He was an Irish-born, politician and lawyer and the younger brother of Mayor William O’Dwyer and father to New York City lawyer Brian O’Dwyer.
O’Dwyer was born in Bohola, County Mayo, Ireland, and emigrated to Brooklyn, New York in 1925. He became a United States citizen in 1930.
During World War II he was a staunchly vehement opponent of American involvement in the war and traveled the United States (until Pearl Harbor) to speak with and rally pro-neutrality (particularly Irish-American) groups.
As a lawyer, some of his more renowned cases were those involving people accused of Communist activities. Active in the National Lawyers Guild, he became its president in 1947 and served on its national board from 1948-51.
He supported both constitutionalist and Irish republican initiatives.
His influence protected several Irish Republican Army gunmen from deportation, including “The Fort Worth Five” and Vincent Conlon.
Active in New York City politics, O’Dwyer ran for political office several times. In 1948, he narrowly lost an election for the U.S. House of Representatives to incumbent Jacob K. Javits.
He was elected to the city council, as John Christopher Walter “writes with Harlemites like Congressional member Adam Clayton Powell, and many others,” from a seat representing all of Manhattan for a term from 1963-65.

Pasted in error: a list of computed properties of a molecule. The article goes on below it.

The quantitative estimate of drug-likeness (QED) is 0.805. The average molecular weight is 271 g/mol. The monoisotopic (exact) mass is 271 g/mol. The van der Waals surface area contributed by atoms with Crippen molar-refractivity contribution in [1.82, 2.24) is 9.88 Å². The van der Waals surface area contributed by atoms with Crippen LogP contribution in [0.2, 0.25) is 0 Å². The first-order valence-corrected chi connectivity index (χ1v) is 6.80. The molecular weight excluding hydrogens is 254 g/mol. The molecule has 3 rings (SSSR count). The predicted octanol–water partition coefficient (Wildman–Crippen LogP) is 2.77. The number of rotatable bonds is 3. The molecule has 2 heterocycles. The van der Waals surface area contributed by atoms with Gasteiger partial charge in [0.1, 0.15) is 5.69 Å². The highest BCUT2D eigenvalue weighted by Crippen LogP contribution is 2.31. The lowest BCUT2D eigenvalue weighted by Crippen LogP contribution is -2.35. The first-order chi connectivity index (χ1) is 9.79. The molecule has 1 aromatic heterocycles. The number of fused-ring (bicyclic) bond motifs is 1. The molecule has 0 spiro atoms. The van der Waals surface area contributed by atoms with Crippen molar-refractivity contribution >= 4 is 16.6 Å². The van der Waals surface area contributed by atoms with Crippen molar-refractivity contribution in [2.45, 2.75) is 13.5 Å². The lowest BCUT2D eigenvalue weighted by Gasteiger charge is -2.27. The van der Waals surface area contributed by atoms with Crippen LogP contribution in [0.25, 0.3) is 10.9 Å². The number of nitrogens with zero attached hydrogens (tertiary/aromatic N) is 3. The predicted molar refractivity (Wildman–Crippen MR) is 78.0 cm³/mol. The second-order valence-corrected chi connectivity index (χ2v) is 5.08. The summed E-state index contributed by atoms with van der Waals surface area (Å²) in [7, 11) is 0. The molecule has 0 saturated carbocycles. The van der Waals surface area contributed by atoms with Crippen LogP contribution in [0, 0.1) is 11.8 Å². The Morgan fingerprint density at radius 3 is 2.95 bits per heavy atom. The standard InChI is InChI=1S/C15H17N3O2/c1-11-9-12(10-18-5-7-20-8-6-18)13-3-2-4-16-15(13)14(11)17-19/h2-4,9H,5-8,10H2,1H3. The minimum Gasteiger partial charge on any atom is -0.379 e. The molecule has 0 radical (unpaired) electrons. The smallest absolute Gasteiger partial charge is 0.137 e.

He also gained election to the position of New York City Council President, which was then one of three citywide elected positions. He served in that capacity from 1974 to 1977. In ten other races, he was unsuccessful.
In 1968, in opposition to U. S. involvement in the Vietnam War, he ran and won the Democratic Party nomination for U.S. Senator from New York. Again he found his candidacy opposing popular Republican Party incumbent Jacob Javits and again O’Dwyer lost in the general election.
Senate Candidate Paul O’ Dwyer calls upon all leaders to oppose what he believes is the unconstitutional escalation of conflict in Cambodia:
In 1970, he ran in the Democratic primary for U.S. Senator against Ted Sorensen, Richard Ottinger, and Max McCarthy, but was defeated by Ottinger.
During the campaign, McCarthy was said to have said that ‘McCarthy, “…he voted against cleaning up the rat infestation in Harlem ghettoes.” The Jacob Blauvelt House reports.
In CIty and Land writes that “…in 1974 City Council President Paul O’Dwyer and Manhattan Borough President Percy Sutton, among others, enabled (David) Dinkins to be elected to the city clerk position.”
He was also an unsuccessful candidate for the Democratic nomination to the U.S. Senate that was won by Daniel Patrick Moynihan in 1976.
In 1986, Manhattan Borough President Andrew Stein appointed O’Dwyer the Manhattan Borough Historian.
O’Dwyer was the youngest sibling (of 11). His eldest brother was New York City Mayor William O’Dwyer, who was 17 years his senior. The O’Dwyers were maternal uncles of lawyer and activist Frank Durkan.
Paul O’Dwyer died six days before his 91st birthday in 1998. His son, Brian, is a New York City lawyer and former national President of Kappa Sigma Fraternity.
Photo credit: 1) Paul O’Dwyer, Wikipedia. 2) Youtube.